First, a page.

IT Service Management (ITSM) and Application Lifecycle Management (ALM) in Merger and Acquisitions (M&A)


“Where there is data smoke, there is business fire.” — Thomas Redman 

In today’s Life Sciences companies, there are typically large numbers of IT assets moving both between organizations inside corporations and between organizations in different corporations. Many a time you can find a significant amount of poorly documented “throw-away” applications, websites and mobile apps that are missing or have incorrect classification information being passed on between different stakeholders like a hot potato.

Even more significantly, in numerous M&As activities, applications have been found being GxP relevant without having that classification attributed, and consequently, no validation documentation to demonstrate compliance is available. Worse still, some applications being classified as GxP, where in reality they were fulfilling the definition of Software as a Medical Device, without having either that classification or the corresponding technical documentation to meet the applicable regulatory requirements. 

Going down from the variety of classifications and lacking classifications, it is often the case that a sizeable number of gaps can be found, especially at the documentation level, the process level, and the operations level.

Examples at the documentation level include systems classified as GxP where neither User Requirements Specifications, Functional Specifications, Design Specifications nor testing evidence was available. On top of this, more than 20 years after the introduction of 21 CFR Part11, applications are still lacking proper evidence that they fully comply with applicable Electronic Records / Electronic Signature (ERES) requirements (21 CFR Part11 / Annex 11). On a similar scale, even the new applications have no vendor assessment documented, even when they are of a high criticality to the patients. 

Furthermore, at the process level, the applications have often been developed without any SDLC process defined in the absence of secure coding guidelines in place.  Sometimes issues arise with the completeness of validations documentation, that they haven’t been properly approved. Moreover, in some cases, the medical information/ advice content in some web applications and mobile apps is not formally approved.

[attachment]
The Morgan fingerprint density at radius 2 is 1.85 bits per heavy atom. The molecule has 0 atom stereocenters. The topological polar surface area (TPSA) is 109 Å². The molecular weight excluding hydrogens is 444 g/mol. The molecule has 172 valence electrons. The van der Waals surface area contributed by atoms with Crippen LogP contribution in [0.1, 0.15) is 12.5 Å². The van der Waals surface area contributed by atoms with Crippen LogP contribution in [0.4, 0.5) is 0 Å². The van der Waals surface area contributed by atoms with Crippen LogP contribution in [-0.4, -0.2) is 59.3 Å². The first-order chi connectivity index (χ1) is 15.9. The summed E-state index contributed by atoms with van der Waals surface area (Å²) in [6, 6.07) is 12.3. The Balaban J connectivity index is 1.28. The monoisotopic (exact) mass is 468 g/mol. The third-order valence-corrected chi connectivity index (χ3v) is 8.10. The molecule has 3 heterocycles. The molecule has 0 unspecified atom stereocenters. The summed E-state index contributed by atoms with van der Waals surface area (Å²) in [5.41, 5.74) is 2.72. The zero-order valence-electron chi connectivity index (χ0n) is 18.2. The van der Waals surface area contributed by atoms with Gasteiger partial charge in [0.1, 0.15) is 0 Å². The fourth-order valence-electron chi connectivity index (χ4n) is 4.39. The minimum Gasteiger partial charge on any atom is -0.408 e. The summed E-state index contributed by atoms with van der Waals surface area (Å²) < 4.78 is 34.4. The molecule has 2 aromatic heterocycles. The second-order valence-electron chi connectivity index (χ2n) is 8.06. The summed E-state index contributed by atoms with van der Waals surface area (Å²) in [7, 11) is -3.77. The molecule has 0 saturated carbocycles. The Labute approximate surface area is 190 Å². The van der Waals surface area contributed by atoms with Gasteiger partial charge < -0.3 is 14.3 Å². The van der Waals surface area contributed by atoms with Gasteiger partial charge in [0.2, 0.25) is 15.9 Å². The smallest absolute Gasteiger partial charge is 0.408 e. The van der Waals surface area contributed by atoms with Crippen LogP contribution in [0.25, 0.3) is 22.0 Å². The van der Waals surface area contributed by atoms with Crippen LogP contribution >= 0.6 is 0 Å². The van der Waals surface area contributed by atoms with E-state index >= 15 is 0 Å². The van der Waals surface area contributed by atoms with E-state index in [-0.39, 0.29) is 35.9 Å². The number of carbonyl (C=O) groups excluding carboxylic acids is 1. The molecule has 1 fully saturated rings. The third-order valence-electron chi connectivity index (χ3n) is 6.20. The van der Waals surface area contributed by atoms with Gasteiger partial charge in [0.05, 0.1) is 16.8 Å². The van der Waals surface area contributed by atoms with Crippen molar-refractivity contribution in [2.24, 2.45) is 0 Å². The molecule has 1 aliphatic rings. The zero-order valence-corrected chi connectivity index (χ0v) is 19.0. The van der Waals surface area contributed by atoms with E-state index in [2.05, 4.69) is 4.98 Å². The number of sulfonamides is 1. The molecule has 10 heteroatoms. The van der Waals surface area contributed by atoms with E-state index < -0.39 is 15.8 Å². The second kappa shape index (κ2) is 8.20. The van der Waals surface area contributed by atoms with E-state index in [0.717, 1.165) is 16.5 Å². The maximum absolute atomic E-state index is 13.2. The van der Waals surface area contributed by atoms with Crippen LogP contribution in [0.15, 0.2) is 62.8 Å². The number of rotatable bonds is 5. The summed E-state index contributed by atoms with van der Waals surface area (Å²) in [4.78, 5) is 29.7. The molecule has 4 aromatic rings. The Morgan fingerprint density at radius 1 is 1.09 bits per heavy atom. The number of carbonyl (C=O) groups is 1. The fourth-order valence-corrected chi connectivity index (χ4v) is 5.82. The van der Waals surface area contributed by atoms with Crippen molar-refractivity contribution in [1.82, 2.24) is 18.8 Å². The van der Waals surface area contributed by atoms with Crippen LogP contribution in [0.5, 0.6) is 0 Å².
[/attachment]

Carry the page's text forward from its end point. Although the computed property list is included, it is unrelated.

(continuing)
Finally, at operations level there is surprisingly often a lack of procedures in place for the system maintenance / operational phase, e.g. backup and restore procedure, disaster recovery plan and testing, problem management, identity access management procedures, business continuity procedures, etc. In addition, some systems have been decommissioned without following a formal and documented retirement process, including a proper records disposition strategy, but most critically there have been examples where absolutely no change management process was in place. 

What can be done to counter the gaps in an effective way? There are several trusted pillars for taking on any large-scale remediation activities like this: 

  • Use a qualified Application Lifecycle Management (ALM) tool and incorporate all the existing System Lifecycle Documents (SLD) into the tool as the current documentation baseline and retire (archive) the previous documentation, if existing. 
  • Produce a full trace with all requirements, levels of test specifications and test results in the ALM tool. 
  • Perform a (periodic) review and update of the key assessments of the application, in order to assure it is properly validated. 
  • If possible, automate the regressions tests, in order to allow future change management to adopt a fast release cycle, which is expected by the agile community. Regression test the application using the new baseline documentation. 
  • Onboard the application to all basic ITIL processes which of course should already be implemented in an IT Service Management tool: Release Management, Asset Management, Configuration Management, Problem Management, Change Management, Identity Access Management et al. 

KVALITO consulting Group works with diverse Life Science companies in Merger, Acquisition and Divestment projects supporting smart quality, compliance and project management. 

If you would like to engage KVALITO in your next Merger, Acquisition and Divestment project, feel free to send us an email to  

Author:  Lars-Eric Winqvist Senior Life Sciences Consultant / co-Author: Rodrigo Alvarez Sanchez, Life Science Consultant 


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